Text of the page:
I am, emphatically, not a “Tiger Mom”. At first, I was a bit ashamed of this, being a PhD myself. Now I have embraced my slacker mom status fully and defiantly, like a black-nail-polish-and-pierced teenager with an upraised middle finger and a sneer. I am the anti-establishment punk-version of motherhood and I have decided that I am pretty okay with that.
My son is not going to summer school.
When I was a kid, when dinosaurs roamed the earth before the comet came, summer school was for those kids who were in danger of not passing grade, strictly remedial only. Having passed 22 years of official adulthood sans child, and another five before formal schooling became an issue, it was to my astonishment to find out that summer school had become the province of over-achievers. Summer was no longer time to “catch up”, but to move to the head of the class, and guarantee the coveted Ivy League college slot before the kid is off of training wheels.
I was a good student, near the top of my class, but rarely number 1. The tracked New York school system guaranteed a class peer group that could kick my academic butt from 7th grade onward. I don’t remember any of us voluntarily participating in summer school. Summer was a coveted time of long, lazy days spent on bicycles, in backyard pools, in street baseball games or stretched out on the lawn with reading material NOT assigned or sanctioned by the school district. I remember a summer when we took over an abandoned playground concession stand, vividly painted the inside with tempera paints, and made it into a clubhouse for the summer. Many a childhood drama was played out in those abandoned and adult-unsupervised walls.
Harry does not go to summer school either. He goes to a “summer daycamp”. Yes. It is a glorified daycare, but he goes to the pool at least 2 days a week, has water-wars and craft projects, a “sundry store” where he has an account to buy himself summer snacks (lacking the mom-and-pop corner stores I enjoyed as a child), and he comes home flushed and tired and smelling of little boy sweat mingled with the undefinable scent of hot summer sun. Little boy dramas are recounted, and what he lacks in lessons on math and vocabulary, he gains in working his way, in fits and starts, through the complicated social navigation of his world.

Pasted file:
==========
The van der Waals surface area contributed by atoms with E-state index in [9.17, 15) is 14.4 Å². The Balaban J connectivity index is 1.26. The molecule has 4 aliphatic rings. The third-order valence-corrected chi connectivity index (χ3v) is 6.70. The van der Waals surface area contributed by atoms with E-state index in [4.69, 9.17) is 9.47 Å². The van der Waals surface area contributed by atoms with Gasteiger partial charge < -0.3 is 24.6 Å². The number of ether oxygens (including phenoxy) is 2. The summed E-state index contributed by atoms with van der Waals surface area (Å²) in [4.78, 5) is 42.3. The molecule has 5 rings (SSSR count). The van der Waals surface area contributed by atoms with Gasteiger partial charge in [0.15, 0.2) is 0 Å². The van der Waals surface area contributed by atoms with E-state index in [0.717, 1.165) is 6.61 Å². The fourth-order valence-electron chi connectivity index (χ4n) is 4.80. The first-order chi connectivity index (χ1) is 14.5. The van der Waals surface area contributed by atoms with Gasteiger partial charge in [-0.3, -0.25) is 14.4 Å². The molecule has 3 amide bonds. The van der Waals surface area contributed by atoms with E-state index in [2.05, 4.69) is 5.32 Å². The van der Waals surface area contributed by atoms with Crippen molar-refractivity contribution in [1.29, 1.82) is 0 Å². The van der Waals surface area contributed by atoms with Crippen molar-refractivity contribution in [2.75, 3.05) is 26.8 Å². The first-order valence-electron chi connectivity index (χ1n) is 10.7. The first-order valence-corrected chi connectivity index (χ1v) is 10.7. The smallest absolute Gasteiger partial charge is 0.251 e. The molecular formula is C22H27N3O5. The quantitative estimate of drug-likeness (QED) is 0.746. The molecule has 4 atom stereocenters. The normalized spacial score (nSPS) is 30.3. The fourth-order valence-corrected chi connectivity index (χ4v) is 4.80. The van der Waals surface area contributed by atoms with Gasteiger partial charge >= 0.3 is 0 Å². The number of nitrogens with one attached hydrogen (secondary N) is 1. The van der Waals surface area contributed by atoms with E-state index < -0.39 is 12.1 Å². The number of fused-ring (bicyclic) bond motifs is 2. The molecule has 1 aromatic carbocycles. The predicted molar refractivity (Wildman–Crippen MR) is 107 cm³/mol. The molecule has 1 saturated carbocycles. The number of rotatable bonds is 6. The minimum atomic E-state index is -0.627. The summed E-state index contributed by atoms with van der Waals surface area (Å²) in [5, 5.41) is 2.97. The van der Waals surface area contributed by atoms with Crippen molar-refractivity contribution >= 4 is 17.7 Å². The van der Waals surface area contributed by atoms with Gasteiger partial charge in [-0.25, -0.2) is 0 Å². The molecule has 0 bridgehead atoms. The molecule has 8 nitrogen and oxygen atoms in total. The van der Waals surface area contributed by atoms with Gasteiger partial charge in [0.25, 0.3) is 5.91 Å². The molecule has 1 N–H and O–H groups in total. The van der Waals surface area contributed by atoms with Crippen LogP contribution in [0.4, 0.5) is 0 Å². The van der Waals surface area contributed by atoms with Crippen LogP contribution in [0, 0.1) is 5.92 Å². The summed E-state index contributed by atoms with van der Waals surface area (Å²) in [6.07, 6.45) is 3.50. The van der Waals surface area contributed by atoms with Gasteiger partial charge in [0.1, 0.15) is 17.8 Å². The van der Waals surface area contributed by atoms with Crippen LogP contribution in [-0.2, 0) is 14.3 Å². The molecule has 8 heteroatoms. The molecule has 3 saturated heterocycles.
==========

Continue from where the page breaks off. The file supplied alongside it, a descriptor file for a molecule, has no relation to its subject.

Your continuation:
I value education. Highly. Everything I have I owe to hard academic work and persistence. But there is more to life than school. There is more to life than work, no matter how meaningful or worthwhile it is. And there is definitely more to the human experience than relentless pursuit of socioeconomic status.
I don’t think I have abandoned my desire for my son to have a successful life. But I have over the years redefined what “success” is, and by what scale I would like the value of my own life to be measured.
I have come to the conclusion that success has room for a little bit of summer. Especially for little boys.